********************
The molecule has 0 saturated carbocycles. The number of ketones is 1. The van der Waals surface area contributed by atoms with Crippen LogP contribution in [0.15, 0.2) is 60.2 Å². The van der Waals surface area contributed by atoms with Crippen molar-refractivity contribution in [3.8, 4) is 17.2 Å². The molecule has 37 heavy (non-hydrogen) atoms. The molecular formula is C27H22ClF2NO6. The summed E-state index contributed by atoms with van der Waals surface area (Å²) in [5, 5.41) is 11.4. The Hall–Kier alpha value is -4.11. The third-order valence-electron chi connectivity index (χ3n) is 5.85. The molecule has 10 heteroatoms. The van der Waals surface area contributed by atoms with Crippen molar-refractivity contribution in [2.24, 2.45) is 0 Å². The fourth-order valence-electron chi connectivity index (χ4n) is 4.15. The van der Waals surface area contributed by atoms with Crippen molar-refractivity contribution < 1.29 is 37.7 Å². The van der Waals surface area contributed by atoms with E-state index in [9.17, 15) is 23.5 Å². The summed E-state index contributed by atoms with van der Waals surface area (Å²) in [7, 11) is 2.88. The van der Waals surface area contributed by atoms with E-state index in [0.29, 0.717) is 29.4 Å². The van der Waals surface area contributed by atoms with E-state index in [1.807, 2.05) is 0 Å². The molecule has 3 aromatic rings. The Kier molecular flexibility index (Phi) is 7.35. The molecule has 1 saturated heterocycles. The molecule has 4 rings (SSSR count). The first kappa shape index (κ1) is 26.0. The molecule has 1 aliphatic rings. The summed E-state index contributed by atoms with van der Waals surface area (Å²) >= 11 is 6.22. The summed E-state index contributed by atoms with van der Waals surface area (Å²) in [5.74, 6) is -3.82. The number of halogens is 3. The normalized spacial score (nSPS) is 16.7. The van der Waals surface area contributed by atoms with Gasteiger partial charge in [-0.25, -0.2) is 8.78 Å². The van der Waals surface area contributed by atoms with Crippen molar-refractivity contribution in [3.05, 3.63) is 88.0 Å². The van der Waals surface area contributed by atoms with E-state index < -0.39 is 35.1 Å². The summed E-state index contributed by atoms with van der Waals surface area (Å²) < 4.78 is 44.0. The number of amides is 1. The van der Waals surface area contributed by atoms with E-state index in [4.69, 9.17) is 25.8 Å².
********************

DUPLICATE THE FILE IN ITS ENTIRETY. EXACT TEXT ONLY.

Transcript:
The molecule has 0 saturated carbocycles. The number of ketones is 1. The van der Waals surface area contributed by atoms with Crippen LogP contribution in [0.15, 0.2) is 60.2 Å². The van der Waals surface area contributed by atoms with Crippen molar-refractivity contribution in [3.8, 4) is 17.2 Å². The molecule has 37 heavy (non-hydrogen) atoms. The molecular formula is C27H22ClF2NO6. The summed E-state index contributed by atoms with van der Waals surface area (Å²) in [5, 5.41) is 11.4. The Hall–Kier alpha value is -4.11. The third-order valence-electron chi connectivity index (χ3n) is 5.85. The molecule has 10 heteroatoms. The van der Waals surface area contributed by atoms with Crippen molar-refractivity contribution in [2.24, 2.45) is 0 Å². The fourth-order valence-electron chi connectivity index (χ4n) is 4.15. The van der Waals surface area contributed by atoms with Crippen molar-refractivity contribution < 1.29 is 37.7 Å². The van der Waals surface area contributed by atoms with E-state index in [9.17, 15) is 23.5 Å². The summed E-state index contributed by atoms with van der Waals surface area (Å²) in [7, 11) is 2.88. The van der Waals surface area contributed by atoms with E-state index in [0.29, 0.717) is 29.4 Å². The van der Waals surface area contributed by atoms with E-state index in [1.807, 2.05) is 0 Å². The molecule has 3 aromatic rings. The Kier molecular flexibility index (Phi) is 7.35. The molecule has 1 saturated heterocycles. The molecule has 4 rings (SSSR count). The first kappa shape index (κ1) is 26.0. The molecule has 1 aliphatic rings. The summed E-state index contributed by atoms with van der Waals surface area (Å²) >= 11 is 6.22. The summed E-state index contributed by atoms with van der Waals surface area (Å²) in [5.74, 6) is -3.82. The number of halogens is 3. The normalized spacial score (nSPS) is 16.7. The van der Waals surface area contributed by atoms with Gasteiger partial charge in [-0.25, -0.2) is 8.78 Å². The van der Waals surface area contributed by atoms with Crippen molar-refractivity contribution in [3.05, 3.63) is 88.0 Å². The van der Waals surface area contributed by atoms with E-state index < -0.39 is 35.1 Å². The summed E-state index contributed by atoms with van der Waals surface area (Å²) < 4.78 is 44.0. The number of amides is 1. The van der Waals surface area contributed by atoms with E-state index in [4.69, 9.17) is 25.8 Å².